The fall in adopter recruitment since Re B and Re B-S has been unnecessary, now progress is at risk

As figures show the number of placement orders outstripping the number of approved adopters being recruited, what does this mean for children?

Photo: mashiki/Fotolia

by Andrew Christie

Over the last few years, great progress has been made to reduce the number of children in care waiting to be placed for adoption. But this should not lead us to think there are now very few children needing to be placed, or that we no longer need new adopters to come forward.

When the Adoption Leadership Board was first set up in 2013, there were around 6,000 children waiting to be placed for adoption. Many of those children had been waiting for a very long period of time. Significant effort and skill across the adoption system resulted in a widespread and successful push to recruit more families to close the adopter gap – and with impressive results.

Now significantly fewer children are waiting for a placement, and those that are waiting do so for a shorter period of time.
In 2015 and 2016 there were many approved adopters waiting to have children placed with them.

We had witnessed a swift decline in new decisions and placement orders that followed the Re B and Re B-S judgements in 2013. Understandably, adoption agencies concluded from this that the demand for new adopters was much diminished. However, as the Adoption Leadership Board’s latest report shows, this picture has changed.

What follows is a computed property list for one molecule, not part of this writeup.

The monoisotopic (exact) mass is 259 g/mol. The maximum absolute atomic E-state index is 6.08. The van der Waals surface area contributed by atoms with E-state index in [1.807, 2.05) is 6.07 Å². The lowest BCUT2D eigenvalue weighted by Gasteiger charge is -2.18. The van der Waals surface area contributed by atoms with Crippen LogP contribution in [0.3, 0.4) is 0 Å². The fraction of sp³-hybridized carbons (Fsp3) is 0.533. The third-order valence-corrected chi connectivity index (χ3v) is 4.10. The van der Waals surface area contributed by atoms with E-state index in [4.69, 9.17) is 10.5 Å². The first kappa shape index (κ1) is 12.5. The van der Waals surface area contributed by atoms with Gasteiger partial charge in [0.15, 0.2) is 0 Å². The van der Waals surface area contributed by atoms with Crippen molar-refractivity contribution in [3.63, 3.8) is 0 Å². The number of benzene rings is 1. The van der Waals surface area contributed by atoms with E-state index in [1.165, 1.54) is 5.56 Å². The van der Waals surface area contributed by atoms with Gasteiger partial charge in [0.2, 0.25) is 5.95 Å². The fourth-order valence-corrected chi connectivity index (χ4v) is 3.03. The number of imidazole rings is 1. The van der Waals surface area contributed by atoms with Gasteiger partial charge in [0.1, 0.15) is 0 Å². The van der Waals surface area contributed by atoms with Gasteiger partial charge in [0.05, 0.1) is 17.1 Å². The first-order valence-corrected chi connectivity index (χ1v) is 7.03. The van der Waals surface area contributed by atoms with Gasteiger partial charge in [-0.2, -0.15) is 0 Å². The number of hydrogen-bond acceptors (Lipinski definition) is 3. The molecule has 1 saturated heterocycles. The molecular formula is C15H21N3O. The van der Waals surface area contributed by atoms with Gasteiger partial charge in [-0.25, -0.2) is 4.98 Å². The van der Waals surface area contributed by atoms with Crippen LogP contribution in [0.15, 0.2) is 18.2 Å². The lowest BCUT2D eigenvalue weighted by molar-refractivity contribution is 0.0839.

Recruitment scaled back

The decline in the adoption decisions and placement orders that took place in 2013 has not continued. In fact, the number of placement orders made has been broadly stable over the last four years. Currently this stands at 4,000 a year, more than before the adoption reform programme began in 2012.

However, adopter recruitment has been scaled back across the system. Much of this decrease rightly reflects a shift to a more targeted approach by local authorities and voluntary adoption agencies. But we should be careful that this change in approach does not give the false impression that adopters are not needed or wanted.

Our latest data suggests that there are more new placement orders being granted than prospective adoptive families being approved. If these trends continue, there is a serious risk that much of the good work over the last five years will be reversed, as adoptive families cannot be found and children wait longer to be placed for adoption as a consequence.